I am a runner, I love to run. I love nothing more than putting on my runners and heading out the front door for some alone time with the road and my music. When I come back from a run my mind is clearer and my mood is uplifted. But, when I wasn’t sleeping I simply didn’t have the energy or the mindset to motivate myself to hit the road.
Once I worked on shaping my little ones sleep and settled him into a good sleeping pattern via my 7 Steps to Better Sleep that all turned around. My sleep improved and everything became so much better. However, I still found that my body was inclined towards waking at time frames where I would have been typically awake dealing with his waking.
So, I put my runners back on and hit the road again (not in the middle of the night) and the improvements in my sleep were almost instant. I started to initiate sleep more easily and maintain sleep more deeply.
How can exercise positively impact your sleep?
Exercise has very a very powerful ability to improve sleep quality. Exercise has the ability to contribute to deeper, sounder & more restful sleep. It will increase the amount of time spent in non-rem (deep sleep) which is more restorative than REM (light) sleep. This will boost your overall health including cardiac function, stress, anxiety & immune functions.
Physical activity requires you to use up energy. This in turn makes you feel more tired and puts your body in the right place to rest at the end of the day. Regular activity, such as my beloved running, can boost sleep duration. Sleep duration and sleep quality together result in consolidated restorative sleep that supports our overall health.
How much exercise would help sleep?
The recommendation is that we exercise for 30 minutes a day, 5 days per week. This coupled with a regular routine & supportive sleep habits will go a long way towards the rested sleep we all desire.
Can exercise cause sleep problems?
There are studies that show exercising too close to bedtime can negatively impact on sleep. Avoid exercising in the few hours prior to bedtime if at all possible – particularly if you find that it has a negative impact on your sleep quality. The reason for this is body temperature. As our bodies prepare us for sleep we experience a body temperature shift – it drops. This along with the sleepy hormone melatonin allows us to feel drowsy. Exercise increases our body temperature and as such exercising too close to bedtime could impact the body being able to do this key body process for sleep initiation and thus keep you awake or impact your sleep quality. The use of sleep tracking devices can be useful for this, however, I would always be mindful as to how accurate trackers really are.
When should I exercise for better sleep?
Morning and up to 6 pm in the evening is best. You would like to have not exercised in the 2.5-3 hours prior to bedtime to avoid the body temperature increase that is detailed above.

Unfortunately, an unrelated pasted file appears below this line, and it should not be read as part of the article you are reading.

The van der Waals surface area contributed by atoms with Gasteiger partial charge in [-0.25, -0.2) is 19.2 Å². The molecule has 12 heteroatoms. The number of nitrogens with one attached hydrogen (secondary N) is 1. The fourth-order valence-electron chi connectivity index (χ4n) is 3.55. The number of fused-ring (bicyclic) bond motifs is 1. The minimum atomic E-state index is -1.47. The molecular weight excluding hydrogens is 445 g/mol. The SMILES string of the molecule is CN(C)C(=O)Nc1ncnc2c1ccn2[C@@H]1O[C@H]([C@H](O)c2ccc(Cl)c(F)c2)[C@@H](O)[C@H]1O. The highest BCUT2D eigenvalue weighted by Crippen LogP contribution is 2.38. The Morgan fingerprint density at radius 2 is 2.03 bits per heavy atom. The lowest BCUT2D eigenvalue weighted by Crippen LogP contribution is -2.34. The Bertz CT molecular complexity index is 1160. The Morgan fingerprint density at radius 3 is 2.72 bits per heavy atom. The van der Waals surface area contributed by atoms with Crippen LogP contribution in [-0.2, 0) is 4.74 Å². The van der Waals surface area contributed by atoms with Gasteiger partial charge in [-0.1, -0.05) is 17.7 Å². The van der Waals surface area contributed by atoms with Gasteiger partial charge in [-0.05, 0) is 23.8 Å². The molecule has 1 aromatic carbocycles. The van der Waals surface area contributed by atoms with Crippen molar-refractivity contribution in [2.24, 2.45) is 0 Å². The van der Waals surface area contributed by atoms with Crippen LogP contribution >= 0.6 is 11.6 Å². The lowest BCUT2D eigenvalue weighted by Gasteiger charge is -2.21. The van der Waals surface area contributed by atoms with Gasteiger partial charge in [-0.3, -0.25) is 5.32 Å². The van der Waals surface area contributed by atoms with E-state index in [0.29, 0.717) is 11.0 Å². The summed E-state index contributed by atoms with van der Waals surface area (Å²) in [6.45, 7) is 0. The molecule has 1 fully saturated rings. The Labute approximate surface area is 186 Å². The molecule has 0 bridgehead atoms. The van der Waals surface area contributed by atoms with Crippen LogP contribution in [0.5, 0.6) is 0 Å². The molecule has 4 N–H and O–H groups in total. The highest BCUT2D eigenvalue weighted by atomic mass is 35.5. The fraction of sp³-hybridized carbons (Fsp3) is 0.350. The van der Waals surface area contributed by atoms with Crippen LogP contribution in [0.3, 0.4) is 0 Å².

Can exercise help my child sleep?
To help us on our journey to restful sleep and overall health & wellness I asked Fitness Expert, Karl Henry, to give me his top tips on coming together as a family to achieve success;
1. Work as a team
2. Let each member choose an activity
This is often one of the key points that make all the difference to any programme with families. We all like different sports and we live in a country that has an incredible amount of sports on offer. Every week or every month, let one person in the family choose what activity they want to do. This not only makes them happy it also exposes everyone to a whole host of sports that you would not normally do. Staying fit for life is all about finding a sport or sports that you like to do and this is a way to ensure that you all get to try as many sports as possible.
3. Get your children involved in cooking
I am always amazed at the lack of cooking and food knowledge that teenagers have when I do lectures in schools. Why not get your family involved in cooking as well, dictating one evening a week where each person cooks the meal, or shops for the ingredients or gets involved with some form of the meal? This is essential in giving your children the life tools to cook for themselves in later life.
4. Health based rewards
We all love treats and rewards for doing good and achieving our goals. Why not make these treats health based in some way, like clothes or runners or some other sport-related item?
5. Limit computer game time
With each new computer console on the market, comes so new way of online interaction that seems to increase the addictiveness of the games. This can lead to an unhealthy amount of time being spent playing the games. In my opinion, these games should be limited to a certain amount of time so that there is time in the day for activity. Government recommendations aim for 60 minutes a day of activity for children and teenagers but with Pe in schools being reduced with decreasing budgets this often isn’t happening.
6. Treat day each week
Just like our packages with adult clients, I feel that one treat day a week is important. This creates a balanced approach to weight loss and health. If you aim to cut out every type of junk and high sugar food from your families diet then you can be guaranteed you will face a near mutiny from your children. Why not aim to have one day a week when you are going to have a treat day, having a different treat each time, again reinforcing the idea that fast food is ok, just in small amounts.
These are some of the key tips that I give to my clients to help them improve the health of their families and children. It’s not a radical approach, it’s just simple tips that will make a big big difference to you, your family and the future health of your children.
To learn more about Karl Henry check out his website www.karlhenry.ie